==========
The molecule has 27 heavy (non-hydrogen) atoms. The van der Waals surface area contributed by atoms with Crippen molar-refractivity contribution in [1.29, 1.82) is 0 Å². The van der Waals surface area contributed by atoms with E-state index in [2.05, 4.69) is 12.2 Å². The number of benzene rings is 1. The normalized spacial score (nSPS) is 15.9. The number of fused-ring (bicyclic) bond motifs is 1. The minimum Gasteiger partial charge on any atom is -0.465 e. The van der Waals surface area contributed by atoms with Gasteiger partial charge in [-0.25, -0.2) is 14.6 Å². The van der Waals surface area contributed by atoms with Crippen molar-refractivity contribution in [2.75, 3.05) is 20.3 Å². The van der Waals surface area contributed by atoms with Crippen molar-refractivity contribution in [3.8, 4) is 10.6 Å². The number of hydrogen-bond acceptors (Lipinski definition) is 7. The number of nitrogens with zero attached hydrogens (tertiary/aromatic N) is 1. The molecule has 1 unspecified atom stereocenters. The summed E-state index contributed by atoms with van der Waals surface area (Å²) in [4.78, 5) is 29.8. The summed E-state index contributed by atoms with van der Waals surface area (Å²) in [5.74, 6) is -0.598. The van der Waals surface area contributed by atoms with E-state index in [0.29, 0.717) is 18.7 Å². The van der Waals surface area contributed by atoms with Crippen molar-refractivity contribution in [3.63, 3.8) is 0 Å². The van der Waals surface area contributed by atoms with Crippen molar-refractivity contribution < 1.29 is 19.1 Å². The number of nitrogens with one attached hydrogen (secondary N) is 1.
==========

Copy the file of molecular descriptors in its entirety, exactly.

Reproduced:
The molecule has 27 heavy (non-hydrogen) atoms. The van der Waals surface area contributed by atoms with Crippen molar-refractivity contribution in [1.29, 1.82) is 0 Å². The van der Waals surface area contributed by atoms with E-state index in [2.05, 4.69) is 12.2 Å². The number of benzene rings is 1. The normalized spacial score (nSPS) is 15.9. The number of fused-ring (bicyclic) bond motifs is 1. The minimum Gasteiger partial charge on any atom is -0.465 e. The van der Waals surface area contributed by atoms with Gasteiger partial charge in [-0.25, -0.2) is 14.6 Å². The van der Waals surface area contributed by atoms with Crippen molar-refractivity contribution in [2.75, 3.05) is 20.3 Å². The van der Waals surface area contributed by atoms with Crippen molar-refractivity contribution in [3.8, 4) is 10.6 Å². The number of hydrogen-bond acceptors (Lipinski definition) is 7. The number of nitrogens with zero attached hydrogens (tertiary/aromatic N) is 1. The molecule has 1 unspecified atom stereocenters. The summed E-state index contributed by atoms with van der Waals surface area (Å²) in [4.78, 5) is 29.8. The summed E-state index contributed by atoms with van der Waals surface area (Å²) in [5.74, 6) is -0.598. The van der Waals surface area contributed by atoms with E-state index in [0.29, 0.717) is 18.7 Å². The van der Waals surface area contributed by atoms with Crippen molar-refractivity contribution in [3.63, 3.8) is 0 Å². The van der Waals surface area contributed by atoms with Crippen molar-refractivity contribution < 1.29 is 19.1 Å². The number of nitrogens with one attached hydrogen (secondary N) is 1.